From figuring and calculating your tax due to claiming reimbursements for overpayment, filing a tax return can be complex. Considering how vital it is that you do it correctly, this may be a difficult and overwhelming task.
Keeping this in mind, this article provides a few tips for submitting an income tax return.
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1) Prepare All Necessary Documents
When submitting an income tax return, a substantial amount of documentation is required. Here is a checklist of the most common paperwork, records, and information you’ll need to prepare in advance and bring with you:
Social Security Number
The IRS utilizes your SSN as a reference to verify the income you reported on your tax return. And generally, all you need is the number, so you can still file your taxes if you lose your social security card. However, the Social Security Administration (SSA) suggests asking for a replacement card if yours has been lost or stolen.
Income Or Earning Statements
You must submit a W-2 form to your employer with your tax return. If you were a freelancer or independent contractor, you must submit IRS Form 1099.
These income statements are crucial because they contain information that can be used to compute your taxes, including your income and prospective deductions. Your company may also provide you with additional paperwork for health insurance or retirement payments.
All the information required for your tax return will come directly from your business records (or receipts) if you are self-employed. For example, consumer or vendor sales receipts.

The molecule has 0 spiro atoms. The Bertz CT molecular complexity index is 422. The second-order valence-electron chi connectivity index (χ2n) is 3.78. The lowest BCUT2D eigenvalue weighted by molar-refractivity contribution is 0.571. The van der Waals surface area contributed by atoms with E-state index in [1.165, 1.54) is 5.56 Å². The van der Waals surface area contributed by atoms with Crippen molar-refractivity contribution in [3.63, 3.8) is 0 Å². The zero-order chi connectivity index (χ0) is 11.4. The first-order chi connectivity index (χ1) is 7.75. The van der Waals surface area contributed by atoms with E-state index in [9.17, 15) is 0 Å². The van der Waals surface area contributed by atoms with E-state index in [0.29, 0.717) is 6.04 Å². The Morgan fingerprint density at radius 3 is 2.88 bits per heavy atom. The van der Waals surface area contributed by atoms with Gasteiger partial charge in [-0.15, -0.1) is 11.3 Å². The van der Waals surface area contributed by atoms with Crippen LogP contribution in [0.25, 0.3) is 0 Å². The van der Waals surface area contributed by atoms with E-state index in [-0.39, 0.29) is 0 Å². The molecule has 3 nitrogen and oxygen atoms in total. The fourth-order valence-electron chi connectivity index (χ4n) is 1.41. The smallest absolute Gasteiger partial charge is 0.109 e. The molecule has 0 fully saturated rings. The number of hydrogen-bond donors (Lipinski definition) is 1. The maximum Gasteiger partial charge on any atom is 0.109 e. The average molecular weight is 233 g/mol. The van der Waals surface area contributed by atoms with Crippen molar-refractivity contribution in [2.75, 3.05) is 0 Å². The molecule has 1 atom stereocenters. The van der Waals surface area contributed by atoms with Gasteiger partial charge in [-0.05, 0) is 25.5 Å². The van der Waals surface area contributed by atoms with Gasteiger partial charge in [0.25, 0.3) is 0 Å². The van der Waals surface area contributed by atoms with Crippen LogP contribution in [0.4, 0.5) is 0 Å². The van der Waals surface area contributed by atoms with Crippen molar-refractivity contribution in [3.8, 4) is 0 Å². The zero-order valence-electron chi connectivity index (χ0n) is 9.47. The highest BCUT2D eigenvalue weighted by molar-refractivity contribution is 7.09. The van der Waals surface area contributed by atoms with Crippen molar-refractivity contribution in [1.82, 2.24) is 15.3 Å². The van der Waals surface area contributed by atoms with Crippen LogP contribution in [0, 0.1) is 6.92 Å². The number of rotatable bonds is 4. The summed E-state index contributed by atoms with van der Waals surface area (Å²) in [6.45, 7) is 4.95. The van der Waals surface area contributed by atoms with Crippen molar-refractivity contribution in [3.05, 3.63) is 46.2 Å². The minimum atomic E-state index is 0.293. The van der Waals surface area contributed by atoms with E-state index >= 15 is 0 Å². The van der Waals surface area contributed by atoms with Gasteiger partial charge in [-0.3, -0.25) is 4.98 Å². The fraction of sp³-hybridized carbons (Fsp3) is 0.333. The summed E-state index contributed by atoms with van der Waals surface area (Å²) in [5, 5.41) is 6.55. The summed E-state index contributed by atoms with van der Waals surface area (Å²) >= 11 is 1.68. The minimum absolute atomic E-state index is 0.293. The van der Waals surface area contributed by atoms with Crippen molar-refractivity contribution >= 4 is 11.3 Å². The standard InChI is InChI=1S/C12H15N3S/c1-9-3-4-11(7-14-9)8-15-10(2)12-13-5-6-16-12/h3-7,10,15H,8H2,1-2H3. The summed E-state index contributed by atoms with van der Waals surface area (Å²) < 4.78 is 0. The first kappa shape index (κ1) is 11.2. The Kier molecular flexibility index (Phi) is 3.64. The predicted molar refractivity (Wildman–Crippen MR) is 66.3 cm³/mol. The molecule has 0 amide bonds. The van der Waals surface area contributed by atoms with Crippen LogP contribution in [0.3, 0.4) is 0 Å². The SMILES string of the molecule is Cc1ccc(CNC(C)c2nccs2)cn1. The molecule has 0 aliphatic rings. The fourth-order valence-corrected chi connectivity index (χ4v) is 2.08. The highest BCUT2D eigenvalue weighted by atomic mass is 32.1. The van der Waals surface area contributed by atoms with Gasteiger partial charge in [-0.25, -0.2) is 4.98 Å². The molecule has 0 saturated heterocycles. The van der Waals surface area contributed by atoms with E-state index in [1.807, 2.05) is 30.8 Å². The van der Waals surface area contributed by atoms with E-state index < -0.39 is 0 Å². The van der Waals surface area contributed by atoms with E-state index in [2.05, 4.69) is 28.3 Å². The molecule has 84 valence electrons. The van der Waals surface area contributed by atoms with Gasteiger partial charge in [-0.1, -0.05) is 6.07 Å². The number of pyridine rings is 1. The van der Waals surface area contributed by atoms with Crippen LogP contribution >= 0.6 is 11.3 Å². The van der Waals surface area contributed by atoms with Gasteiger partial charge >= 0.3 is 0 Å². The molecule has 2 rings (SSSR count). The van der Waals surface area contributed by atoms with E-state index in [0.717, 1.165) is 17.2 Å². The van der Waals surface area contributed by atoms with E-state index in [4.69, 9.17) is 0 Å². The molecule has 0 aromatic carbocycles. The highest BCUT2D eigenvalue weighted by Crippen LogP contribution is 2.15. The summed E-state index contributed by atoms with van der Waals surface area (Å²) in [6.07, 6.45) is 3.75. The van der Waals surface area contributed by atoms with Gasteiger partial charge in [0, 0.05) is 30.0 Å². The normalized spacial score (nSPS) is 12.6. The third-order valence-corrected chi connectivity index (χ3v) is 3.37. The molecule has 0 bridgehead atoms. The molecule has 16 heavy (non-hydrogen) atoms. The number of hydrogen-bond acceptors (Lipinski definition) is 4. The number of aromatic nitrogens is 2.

In addition to income statements, you can create Form 1098 if you paid any mortgage interest. Alternatively, complete Form W-2G for gaming gains.
While this may not be a legal requirement, it is highly suggested that you preserve a copy of your past income tax returns in order to better prepare for future filings. This is especially true because you can use your prior tax returns as a reference or a reminder.
2) Check If You Need To File A State Tax Return
If you are a resident of the state in which you work, you are required to file a state income tax return. However, if you reside in one state and work in another, your home state may also compel you to file a tax return.
Non-residents may be forced to pay taxes on their earnings from wherever they earn them if they live in one location and work in another.
3) Choose A Filing Status
Choosing your filing status is crucial, as it can affect a variety of aspects of your tax return. It will also influence your filing requirements, standard deductions, tax rates, and eligibility for tax credits and deductions, among other things.
United States federal income tax return form IRS 1040 with a blue pen
There are various filing statuses to choose from:
Choose this option if you are unmarried and do not have qualified dependents.
Head Of Household: This option is available to unmarried individuals who provide a home for at least one qualified dependant.